Throughout the course of this semester our group has been hard at work analyzing the energy distribution of Miami campus buildings. The intention of this lab is to find and analyze the amount of energy used by different buildings located on the Miami University campus. We hypothesize that factors such as the months of the year, the population of buildings, the activities occurring inside the buildings, and whether or not the buildings have additional electrical components that might result in higher energy use (air conditioning) affect the energy levels in certain campus buildings. This scientific project idea was derived from a group consensus that took precedent over many other common projects that we had discussed about performing. We also wanted an original project that no one would think of. In addition we also didn’t want a project that was commonly studied like leaf decomposition or the studying of different water and soil types. Through our experiment we plan on accomplishing an informative project that brings attention to the importance of conserving energy. Besides being quite interesting, this project idea can benefit the Miami University both environmentally and economically. With the final results of this lab our group hopes to find a common trend in the power usage of campus buildings so that the university can regulate power by electricity during non-peak times to conserve energy. Furthermore this projects raises the issue of why it is extremely important to conserve our energy in hopes of creating a better tomorrow for all of us.
Relevance of Research
The first example we have through our literature review and personal interactions on what other people have done in relation to our project is through Mr. Mike Smith, an engineer for Miami Physical Facilities. Mr. Smith works at the Cole Physical Facility building throughout the week basically recording and analyzing the energy usage for Miami University. In addition he overseas the kilowatts per hour (kWh) developing within each building. One hope of our project is to give Mr. Smith an analysis if our statistical figures that he has graciously supplied us with, upon finalization our project. Another example that we have found through our literary review is how Mr. Janda and Mr. Busch have studied and evaluated the status of energy standards for many worldwide buildings. Another example that we would like to mention that we discovered through our literary review is how Mr. Hirst has developed some programs to conserve energy through electricity. These programs will benefit the population of not only Miami students, but also people around the world if they do a few simple tasks throughout their daily schedule. One example that Mr. Hirst mentioned in his book is to turn off the television set whenever someone is not watching it or is not in the room instead of leaving it on for a small course of time. Our group discussed this simple aspect and found that all of us often leave our televisions on when we are not watching them or in our dorm rooms. One way that our project relates to the world is even though we may only be making a small impact; other universities and business’s can study our data and derive from our figures whether or not they are using too much energy. Through their understanding of our project these individuals should be able to tell whether or not they’re spending too much money on electricity. Through our research we predict that our experiment will show the members of our class how important it is to conserve energy in planning for our futures.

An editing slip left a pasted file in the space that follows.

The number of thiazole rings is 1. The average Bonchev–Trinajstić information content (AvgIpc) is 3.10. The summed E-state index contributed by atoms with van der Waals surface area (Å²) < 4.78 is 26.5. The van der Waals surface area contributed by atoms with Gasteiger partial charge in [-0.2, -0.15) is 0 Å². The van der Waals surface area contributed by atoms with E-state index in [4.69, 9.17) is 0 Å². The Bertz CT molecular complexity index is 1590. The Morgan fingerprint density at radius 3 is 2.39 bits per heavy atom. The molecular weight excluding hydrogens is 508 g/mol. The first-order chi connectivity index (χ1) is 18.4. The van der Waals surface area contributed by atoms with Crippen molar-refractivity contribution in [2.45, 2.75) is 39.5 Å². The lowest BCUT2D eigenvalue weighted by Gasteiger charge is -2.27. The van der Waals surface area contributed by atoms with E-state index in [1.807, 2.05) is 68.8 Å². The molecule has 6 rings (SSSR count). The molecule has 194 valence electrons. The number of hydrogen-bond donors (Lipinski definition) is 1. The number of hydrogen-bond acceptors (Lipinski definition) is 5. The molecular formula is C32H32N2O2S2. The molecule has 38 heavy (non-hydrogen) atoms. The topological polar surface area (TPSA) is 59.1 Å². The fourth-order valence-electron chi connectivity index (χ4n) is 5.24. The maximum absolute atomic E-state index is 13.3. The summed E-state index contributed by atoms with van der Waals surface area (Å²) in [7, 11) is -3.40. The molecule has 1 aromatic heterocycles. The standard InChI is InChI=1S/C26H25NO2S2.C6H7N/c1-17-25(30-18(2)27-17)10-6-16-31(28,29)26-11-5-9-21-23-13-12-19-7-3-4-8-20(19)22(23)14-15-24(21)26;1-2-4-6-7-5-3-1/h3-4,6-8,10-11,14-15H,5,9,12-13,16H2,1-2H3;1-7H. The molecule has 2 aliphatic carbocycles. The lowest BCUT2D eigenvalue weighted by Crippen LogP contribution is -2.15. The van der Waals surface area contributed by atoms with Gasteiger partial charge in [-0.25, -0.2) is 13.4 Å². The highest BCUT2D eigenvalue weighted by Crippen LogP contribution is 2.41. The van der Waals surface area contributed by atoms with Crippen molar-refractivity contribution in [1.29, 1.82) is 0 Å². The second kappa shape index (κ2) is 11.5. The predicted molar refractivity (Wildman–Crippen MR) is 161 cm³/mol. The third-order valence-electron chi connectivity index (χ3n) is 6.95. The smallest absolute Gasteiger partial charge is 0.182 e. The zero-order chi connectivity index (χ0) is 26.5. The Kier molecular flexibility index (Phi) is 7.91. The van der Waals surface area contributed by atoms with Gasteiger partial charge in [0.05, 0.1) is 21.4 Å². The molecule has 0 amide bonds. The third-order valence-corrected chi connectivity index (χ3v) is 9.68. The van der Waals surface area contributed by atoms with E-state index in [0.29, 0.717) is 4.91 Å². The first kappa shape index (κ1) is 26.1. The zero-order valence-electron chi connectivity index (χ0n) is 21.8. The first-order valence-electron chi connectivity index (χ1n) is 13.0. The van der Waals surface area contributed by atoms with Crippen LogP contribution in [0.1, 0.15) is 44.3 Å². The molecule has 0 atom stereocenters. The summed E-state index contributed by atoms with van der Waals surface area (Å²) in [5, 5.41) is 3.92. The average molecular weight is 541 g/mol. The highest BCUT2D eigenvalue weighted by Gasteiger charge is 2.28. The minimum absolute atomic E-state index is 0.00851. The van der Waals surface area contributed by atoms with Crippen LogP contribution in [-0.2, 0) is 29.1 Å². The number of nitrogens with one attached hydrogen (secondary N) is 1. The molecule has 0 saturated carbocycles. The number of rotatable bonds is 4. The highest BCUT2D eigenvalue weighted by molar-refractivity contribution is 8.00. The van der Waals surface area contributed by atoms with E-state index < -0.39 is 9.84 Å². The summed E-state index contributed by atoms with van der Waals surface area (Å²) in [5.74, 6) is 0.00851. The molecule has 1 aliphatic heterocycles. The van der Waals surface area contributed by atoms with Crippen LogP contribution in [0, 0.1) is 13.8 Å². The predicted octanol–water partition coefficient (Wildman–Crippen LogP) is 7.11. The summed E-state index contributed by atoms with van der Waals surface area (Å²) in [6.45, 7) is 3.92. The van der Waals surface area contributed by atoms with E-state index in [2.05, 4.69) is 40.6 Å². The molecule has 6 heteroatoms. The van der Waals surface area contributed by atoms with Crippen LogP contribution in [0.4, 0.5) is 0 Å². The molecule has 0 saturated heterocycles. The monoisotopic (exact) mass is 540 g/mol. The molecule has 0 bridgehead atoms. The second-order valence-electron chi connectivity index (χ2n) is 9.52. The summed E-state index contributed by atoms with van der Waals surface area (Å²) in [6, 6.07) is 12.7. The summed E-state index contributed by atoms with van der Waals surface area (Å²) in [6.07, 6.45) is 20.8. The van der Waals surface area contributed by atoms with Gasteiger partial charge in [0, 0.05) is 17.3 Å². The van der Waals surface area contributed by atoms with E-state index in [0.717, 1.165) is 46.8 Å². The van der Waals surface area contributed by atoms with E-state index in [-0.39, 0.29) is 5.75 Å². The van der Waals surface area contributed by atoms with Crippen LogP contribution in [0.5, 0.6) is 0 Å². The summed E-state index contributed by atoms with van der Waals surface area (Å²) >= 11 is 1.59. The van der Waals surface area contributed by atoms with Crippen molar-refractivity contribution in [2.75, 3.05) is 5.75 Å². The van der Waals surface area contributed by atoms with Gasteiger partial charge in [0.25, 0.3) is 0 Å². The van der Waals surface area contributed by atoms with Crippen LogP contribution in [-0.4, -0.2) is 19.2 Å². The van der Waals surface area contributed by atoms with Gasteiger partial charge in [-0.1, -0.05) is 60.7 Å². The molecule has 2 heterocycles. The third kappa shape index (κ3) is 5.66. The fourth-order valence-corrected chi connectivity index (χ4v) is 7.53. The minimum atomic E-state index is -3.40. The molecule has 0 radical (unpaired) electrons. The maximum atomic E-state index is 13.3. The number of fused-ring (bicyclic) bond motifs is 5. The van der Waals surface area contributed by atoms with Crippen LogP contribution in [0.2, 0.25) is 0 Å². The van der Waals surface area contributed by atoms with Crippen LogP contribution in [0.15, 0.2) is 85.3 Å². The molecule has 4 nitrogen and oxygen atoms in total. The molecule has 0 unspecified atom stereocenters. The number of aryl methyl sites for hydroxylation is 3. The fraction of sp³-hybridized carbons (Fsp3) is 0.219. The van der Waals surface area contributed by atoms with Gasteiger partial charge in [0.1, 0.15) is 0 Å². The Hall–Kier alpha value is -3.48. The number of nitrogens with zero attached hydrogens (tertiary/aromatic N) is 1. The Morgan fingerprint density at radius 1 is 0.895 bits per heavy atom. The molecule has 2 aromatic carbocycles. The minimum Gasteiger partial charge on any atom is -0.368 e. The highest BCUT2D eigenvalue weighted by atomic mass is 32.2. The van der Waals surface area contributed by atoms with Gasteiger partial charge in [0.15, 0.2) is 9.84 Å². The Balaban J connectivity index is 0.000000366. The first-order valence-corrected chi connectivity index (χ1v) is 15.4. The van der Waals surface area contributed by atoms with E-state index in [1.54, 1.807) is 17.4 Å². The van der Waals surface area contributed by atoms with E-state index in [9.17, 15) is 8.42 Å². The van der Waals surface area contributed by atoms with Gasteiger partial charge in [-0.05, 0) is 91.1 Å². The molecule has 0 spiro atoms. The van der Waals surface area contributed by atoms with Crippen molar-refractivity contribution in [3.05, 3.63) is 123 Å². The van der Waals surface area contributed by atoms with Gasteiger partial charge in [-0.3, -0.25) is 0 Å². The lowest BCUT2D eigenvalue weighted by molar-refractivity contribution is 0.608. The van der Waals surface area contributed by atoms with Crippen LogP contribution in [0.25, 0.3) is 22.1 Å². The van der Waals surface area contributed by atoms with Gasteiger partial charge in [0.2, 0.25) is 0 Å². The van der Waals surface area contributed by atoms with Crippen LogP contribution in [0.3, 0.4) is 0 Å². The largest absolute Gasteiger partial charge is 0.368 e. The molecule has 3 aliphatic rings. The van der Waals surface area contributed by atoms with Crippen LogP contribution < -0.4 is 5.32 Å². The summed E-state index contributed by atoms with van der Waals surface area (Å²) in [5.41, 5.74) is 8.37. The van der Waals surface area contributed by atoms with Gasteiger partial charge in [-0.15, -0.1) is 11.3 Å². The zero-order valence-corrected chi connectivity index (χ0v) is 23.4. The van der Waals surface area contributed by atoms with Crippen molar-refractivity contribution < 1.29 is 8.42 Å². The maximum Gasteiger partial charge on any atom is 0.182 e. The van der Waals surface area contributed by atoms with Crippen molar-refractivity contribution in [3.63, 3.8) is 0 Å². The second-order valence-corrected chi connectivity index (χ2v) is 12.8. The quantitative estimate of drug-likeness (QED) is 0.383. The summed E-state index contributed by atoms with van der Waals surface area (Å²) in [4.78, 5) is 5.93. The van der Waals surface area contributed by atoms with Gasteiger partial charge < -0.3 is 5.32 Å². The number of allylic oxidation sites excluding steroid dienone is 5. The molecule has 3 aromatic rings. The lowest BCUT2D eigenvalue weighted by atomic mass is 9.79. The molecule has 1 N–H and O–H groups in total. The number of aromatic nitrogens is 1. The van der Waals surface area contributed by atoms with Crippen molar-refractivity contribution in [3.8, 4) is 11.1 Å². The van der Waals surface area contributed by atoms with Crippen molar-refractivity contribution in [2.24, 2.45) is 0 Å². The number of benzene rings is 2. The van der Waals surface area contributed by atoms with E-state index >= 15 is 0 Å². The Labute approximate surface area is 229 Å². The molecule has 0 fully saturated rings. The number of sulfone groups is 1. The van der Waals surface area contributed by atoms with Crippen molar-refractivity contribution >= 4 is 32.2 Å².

Methods and Materials
1.) McGuffey Substation kilowatt meters
2.) Microsoft Excel i.e. charts
5.) Miami account review billings
6.) Data sheets
Our experimental design is to accurately analyze the electricity distributed throughout specific Miami campus buildings. So far in our experimental process’s we have found that our project is statistically sound, but when we start analyzing our material more in depth we might find that there our a few leaks in our data that we will have to account for. We had first intended to measure the energy levels of our buildings daily, but with our data supplied by Mr. Smith we can only measure it monthly from the charts that he supplied us with. Are experimental design is indeed statistically sound because we have performed a miniature version of our project to ensure this. The only advice that we have sought this far is through our book sources, classmates, and Mr. Smith. Because of the vast differences between each of the buildings characteristics we feel that are results will be unbiased. The reason we selected such a varied amount of buildings is to gain a better overall perception of the buildings and to ensure that are results would be unbiased. The data collected by us can be trusted because we will have Mr. Smith sign are papers that he has given to us displaying our statistical figures. When our final lab in submitted we will have included the data sheet suggested so that our data can be more accurately read and determined. The first step in our lab was choosing that we were going to study the energy distributed throughout Miami’s campus buildings. After our group gathering and conferred about our processes of collecting data we then set out to perform them. We first traveled over to the Cole Physical Facility building and then inquired to the front office secretary were we would be able to find someone that could help us in relation to our project. After explaining to her our lab purpose she directed us to Mr. Mike Smith. After talking with Mr. Smith he explained to us that he would have no problem in helping us with our research and that all he needed was an idea on how he could help us. We explained to Mr. Smith that we would come back the next day after we had discussed what exactly we needed from him, and he said that would be fine. That night our group met to discuss Mr. Smith’s role and the specific building we wanted to analyze in our project. We prepared a sheet for Mr. Smith of the buildings that we would like to study and a brief reason why we wanted them. We chose three different buildings from each different category of buildings located on Miami’s campus. We chose three different dining halls, residence halls, academic buildings, cultural buildings, administrative buildings, and athletic facilities. The next day we went back to Cole and gave him our instructions and our information sheet and within a matter of minutes he retrieved the data that we needed and we were off to analyze it. Upon exiting the building our group looked over the figures that he had given us and discovered that the charts he had supplied us with contained monthly information dating back to 1995, charts containing total kilowatts per hour for each month, total cost to operate each building per month, cost per kilowatt per hour, average kilowatt per day, and average cost of operation per day.